buckminsterfullerene-perspective-3d-ballsBe in the Know– It is important to understand and educate yourself on what your child is trying out for. Parents should do some research about the club before they register their child. Parents should have a clear understanding of what the club philosophy is, what level they compete at, and how the team(s) at their age group did last year. At the higher levels, it’s also important to understand what a certain coach is looking for in a player such as physicality, style of play, and the commitment level required. This information will give you and your player the proper gauge of what they are getting themselves into. If this research matches up with the intentions and level of your player, then you are in the right spot. Too often, I see players on the tryout field who are not ready for the premier environment and therefore, have not been set up for success. You don’t have to be the finished article by any means to tryout for premier level soccer but you do have to be willing and able to commit to the demands of the premier environment. Don’t just sign up your player because a certain club is the closest or because his/her friends all play there. If you truly want your child to be put in a place to succeed, spend some time researching and I’m sure you will be able to find the right fit!

buckminsterfullerene-perspective-3d-ballsPractice proper tryout etiquette – This one may be the most important tip of all. Tryouts are all about making a good impression. Coaches obviously want quality players, but more so, coaches want players who are reliable, coachable, respectful, and fun to work with. There are so many small, simple things players can do that will get a coach’s attention, such as introducing themselves, asking if the coaches need any help setting up, picking up the gear when asked, jogging into the coach when the coaches says “bring it in,” and dozens more. Coaches do take note of this when they evaluate. You would be surprised at how many quality players get turned away based upon these factors. If you show up late, can’t handle constructive criticism, have poor body language, or just go through the motions, your player is setting themselves up for failure.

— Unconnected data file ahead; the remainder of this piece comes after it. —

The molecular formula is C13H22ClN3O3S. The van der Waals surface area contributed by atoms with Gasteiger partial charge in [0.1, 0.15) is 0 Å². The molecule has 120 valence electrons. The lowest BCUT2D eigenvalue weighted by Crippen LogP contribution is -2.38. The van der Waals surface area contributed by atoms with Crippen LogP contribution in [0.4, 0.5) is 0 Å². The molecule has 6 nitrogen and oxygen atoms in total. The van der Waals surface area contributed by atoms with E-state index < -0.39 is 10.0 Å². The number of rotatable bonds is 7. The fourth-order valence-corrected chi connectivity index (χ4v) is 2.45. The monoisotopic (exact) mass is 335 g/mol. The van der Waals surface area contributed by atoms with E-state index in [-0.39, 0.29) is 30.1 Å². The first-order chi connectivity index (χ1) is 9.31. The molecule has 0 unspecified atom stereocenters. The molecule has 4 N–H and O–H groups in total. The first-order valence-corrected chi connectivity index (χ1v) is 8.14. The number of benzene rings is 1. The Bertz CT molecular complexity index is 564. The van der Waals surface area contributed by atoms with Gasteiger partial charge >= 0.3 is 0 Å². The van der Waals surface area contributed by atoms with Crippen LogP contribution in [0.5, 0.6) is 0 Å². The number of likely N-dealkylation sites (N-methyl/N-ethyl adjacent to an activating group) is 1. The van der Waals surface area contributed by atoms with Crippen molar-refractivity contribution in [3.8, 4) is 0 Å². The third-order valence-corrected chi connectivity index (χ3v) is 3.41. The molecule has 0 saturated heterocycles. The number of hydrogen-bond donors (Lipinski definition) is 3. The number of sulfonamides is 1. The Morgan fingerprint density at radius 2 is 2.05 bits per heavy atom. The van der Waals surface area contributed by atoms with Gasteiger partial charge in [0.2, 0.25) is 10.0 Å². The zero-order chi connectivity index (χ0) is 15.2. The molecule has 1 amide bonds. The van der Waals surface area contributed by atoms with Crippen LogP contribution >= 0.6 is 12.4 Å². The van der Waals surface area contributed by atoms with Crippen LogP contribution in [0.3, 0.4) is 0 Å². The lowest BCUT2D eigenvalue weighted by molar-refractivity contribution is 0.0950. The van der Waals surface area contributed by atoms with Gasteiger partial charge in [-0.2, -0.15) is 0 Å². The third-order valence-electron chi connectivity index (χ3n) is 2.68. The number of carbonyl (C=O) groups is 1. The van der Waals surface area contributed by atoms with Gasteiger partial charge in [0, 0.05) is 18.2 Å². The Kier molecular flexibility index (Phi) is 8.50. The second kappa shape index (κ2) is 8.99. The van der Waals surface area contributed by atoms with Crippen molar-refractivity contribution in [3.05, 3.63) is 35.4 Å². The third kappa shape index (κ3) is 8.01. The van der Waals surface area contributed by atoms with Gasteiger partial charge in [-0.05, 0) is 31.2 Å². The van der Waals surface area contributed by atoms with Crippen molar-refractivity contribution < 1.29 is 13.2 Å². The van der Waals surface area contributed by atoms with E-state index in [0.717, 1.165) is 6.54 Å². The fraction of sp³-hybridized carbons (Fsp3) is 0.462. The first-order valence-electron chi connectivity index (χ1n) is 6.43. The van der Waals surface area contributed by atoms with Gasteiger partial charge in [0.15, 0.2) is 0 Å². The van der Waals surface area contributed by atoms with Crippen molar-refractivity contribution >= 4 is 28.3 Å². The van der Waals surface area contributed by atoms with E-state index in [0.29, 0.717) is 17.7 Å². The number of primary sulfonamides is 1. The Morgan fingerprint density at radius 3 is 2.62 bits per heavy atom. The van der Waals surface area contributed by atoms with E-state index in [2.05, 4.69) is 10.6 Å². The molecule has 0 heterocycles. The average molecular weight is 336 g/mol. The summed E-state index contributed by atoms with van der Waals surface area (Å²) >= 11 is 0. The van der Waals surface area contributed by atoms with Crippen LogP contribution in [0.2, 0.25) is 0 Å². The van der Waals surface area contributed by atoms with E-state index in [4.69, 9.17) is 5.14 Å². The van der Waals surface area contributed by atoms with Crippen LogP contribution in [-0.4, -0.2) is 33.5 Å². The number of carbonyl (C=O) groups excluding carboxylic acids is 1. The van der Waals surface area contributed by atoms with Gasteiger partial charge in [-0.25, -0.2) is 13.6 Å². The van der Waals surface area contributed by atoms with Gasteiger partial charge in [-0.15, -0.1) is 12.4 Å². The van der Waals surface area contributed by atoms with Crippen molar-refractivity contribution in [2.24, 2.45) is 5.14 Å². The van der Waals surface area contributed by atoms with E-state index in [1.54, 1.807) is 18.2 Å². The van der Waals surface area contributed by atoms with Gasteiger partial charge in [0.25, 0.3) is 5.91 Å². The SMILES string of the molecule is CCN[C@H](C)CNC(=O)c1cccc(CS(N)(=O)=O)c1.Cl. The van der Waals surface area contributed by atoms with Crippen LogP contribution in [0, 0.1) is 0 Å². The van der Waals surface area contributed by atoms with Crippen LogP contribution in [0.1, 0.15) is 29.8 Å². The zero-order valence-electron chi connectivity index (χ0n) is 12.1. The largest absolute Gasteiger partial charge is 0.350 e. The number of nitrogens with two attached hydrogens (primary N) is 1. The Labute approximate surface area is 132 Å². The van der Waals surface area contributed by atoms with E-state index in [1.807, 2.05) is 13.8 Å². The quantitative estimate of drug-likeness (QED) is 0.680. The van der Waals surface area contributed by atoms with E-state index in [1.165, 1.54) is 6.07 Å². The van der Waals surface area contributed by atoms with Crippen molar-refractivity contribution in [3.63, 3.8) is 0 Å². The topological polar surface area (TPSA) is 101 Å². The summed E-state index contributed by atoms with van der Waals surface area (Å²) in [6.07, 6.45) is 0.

npsa_large_webAs parents, you play a big part in this aspect of the tryouts. One of the key things I look for in parents is how involved they are during a tryout session. Once you have checked your player in, let them go and interact with other players and the coaching staff. They need to get comfortable with handling these social situations as early as possible so don’t ‘hold their hands’ throughout the process. Stay off the field during the tryout sessions and do not coach your player. Encouragement directed at your player and others on the field is fine but specific coaching instructions from parents is going to be red flag to a coach.

As we approach tryout season, NPSA is offering a ‘Prepare for Tryouts’ training program to get the players ready for their respective tryouts. With a curriculum developed and implemented by NSCAA Instructor and ‘A’ licensed coach, Erik Oman, this program is a must for any player that is looking to play Select or Premier soccer next season.

For more information or to register, visit the website at